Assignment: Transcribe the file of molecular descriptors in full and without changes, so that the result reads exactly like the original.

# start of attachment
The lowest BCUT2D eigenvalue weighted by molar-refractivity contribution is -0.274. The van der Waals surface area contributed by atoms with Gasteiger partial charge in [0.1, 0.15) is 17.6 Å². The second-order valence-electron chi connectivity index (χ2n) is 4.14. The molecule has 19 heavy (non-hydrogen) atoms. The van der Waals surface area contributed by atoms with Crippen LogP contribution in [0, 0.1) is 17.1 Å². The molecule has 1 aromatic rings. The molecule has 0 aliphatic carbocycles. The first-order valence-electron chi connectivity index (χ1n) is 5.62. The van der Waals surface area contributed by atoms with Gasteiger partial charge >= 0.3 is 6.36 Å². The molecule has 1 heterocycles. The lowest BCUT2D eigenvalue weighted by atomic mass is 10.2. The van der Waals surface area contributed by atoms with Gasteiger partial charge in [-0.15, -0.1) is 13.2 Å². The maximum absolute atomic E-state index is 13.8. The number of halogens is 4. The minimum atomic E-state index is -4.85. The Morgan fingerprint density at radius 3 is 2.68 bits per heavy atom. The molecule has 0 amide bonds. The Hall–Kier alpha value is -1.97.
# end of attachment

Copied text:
The lowest BCUT2D eigenvalue weighted by molar-refractivity contribution is -0.274. The van der Waals surface area contributed by atoms with Gasteiger partial charge in [0.1, 0.15) is 17.6 Å². The second-order valence-electron chi connectivity index (χ2n) is 4.14. The molecule has 19 heavy (non-hydrogen) atoms. The van der Waals surface area contributed by atoms with Crippen LogP contribution in [0, 0.1) is 17.1 Å². The molecule has 1 aromatic rings. The molecule has 0 aliphatic carbocycles. The first-order valence-electron chi connectivity index (χ1n) is 5.62. The van der Waals surface area contributed by atoms with Gasteiger partial charge >= 0.3 is 6.36 Å². The molecule has 1 heterocycles. The lowest BCUT2D eigenvalue weighted by atomic mass is 10.2. The van der Waals surface area contributed by atoms with Gasteiger partial charge in [-0.15, -0.1) is 13.2 Å². The maximum absolute atomic E-state index is 13.8. The number of halogens is 4. The minimum atomic E-state index is -4.85. The Morgan fingerprint density at radius 3 is 2.68 bits per heavy atom. The molecule has 0 amide bonds. The Hall–Kier alpha value is -1.97.